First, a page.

“Stop,” said Naomi. “You don’t have to wash it. Just sit down and tell us more about what we’re up against.”

“Fine.” Sarah sighed exaggeratedly, walked across the kitchen, and took a seat at the table. “Anything specific you want to know?”

“I have a question,” said Jen. “That hot guy said something about a device?”

“The IDLD,” said Sarah. “It basically anchors you to a specific place in our reality and pulls you out of the Pit. It’s kinda like an inter-dimensional grappling hook, hooking onto a preset location at the correct point in time.”

“Ohhh,” said Jen. “I get it. I think.”

Her expression suggested she did not get it at all.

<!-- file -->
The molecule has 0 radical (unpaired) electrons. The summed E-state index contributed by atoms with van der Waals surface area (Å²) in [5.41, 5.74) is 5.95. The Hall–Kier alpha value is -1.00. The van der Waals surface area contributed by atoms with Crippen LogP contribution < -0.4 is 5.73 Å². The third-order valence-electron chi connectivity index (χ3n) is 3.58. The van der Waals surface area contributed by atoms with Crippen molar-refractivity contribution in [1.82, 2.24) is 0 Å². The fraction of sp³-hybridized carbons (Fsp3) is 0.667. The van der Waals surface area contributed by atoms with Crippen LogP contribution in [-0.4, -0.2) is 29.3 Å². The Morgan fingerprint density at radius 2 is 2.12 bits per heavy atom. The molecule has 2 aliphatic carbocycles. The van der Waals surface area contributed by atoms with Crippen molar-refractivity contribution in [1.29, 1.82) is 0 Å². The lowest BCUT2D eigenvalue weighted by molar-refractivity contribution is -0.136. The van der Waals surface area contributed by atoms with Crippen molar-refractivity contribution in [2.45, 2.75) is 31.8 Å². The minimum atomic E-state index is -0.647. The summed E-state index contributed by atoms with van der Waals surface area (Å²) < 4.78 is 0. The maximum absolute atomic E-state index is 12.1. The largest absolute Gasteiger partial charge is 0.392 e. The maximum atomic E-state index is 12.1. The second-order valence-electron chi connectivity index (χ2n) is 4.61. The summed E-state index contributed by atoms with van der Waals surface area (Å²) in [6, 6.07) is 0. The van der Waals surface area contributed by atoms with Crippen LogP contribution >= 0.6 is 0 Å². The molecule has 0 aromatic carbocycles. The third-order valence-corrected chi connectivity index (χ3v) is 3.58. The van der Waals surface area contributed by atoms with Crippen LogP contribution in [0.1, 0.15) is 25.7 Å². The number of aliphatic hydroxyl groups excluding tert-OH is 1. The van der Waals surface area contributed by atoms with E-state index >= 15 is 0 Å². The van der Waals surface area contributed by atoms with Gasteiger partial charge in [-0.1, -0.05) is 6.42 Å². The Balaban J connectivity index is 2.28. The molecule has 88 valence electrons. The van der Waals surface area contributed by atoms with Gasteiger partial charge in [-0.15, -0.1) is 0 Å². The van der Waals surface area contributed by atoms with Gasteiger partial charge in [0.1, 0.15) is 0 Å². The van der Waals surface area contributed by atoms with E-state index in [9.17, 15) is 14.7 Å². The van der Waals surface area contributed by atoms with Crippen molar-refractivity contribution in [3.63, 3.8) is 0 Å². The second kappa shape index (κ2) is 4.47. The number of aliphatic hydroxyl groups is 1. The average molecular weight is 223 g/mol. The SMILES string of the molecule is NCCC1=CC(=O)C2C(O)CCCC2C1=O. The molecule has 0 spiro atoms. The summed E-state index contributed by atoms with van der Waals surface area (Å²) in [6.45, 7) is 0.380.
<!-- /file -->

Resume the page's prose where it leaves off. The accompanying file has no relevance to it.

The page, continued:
“Hottie Hotster didn’t think there was a way out of this Pit place without one of those devices,” said Jen. “Is that true?”

‘Hottie Hotster’? Naomi resisted the urge to roll her eyes.

“Technically, no,” said Sarah, “but in practice, yeah. Pretty much.”

“What do you mean?” said Naomi.

“There are certain weak points, intersections between time and space, where our reality’s floor gets real thin.”

“I have no clue what you’re talking about,” said Jen.

“Honestly, I barely get it myself,” said Sarah. “Basically, in certain places at certain times, it becomes possible to fall in and out of the Pit without ripping a big ol’ hole in reality.”

“Is there a way to know what places and at what times?” said Naomi.

“There are certain places where there’s a lot more activity than others. The poles, the Devil’s Sea, the Bermuda Triangle, Borgo San Severino. CPSI has some kind of system that forecasts the weak points, but I’m not allowed to access it.”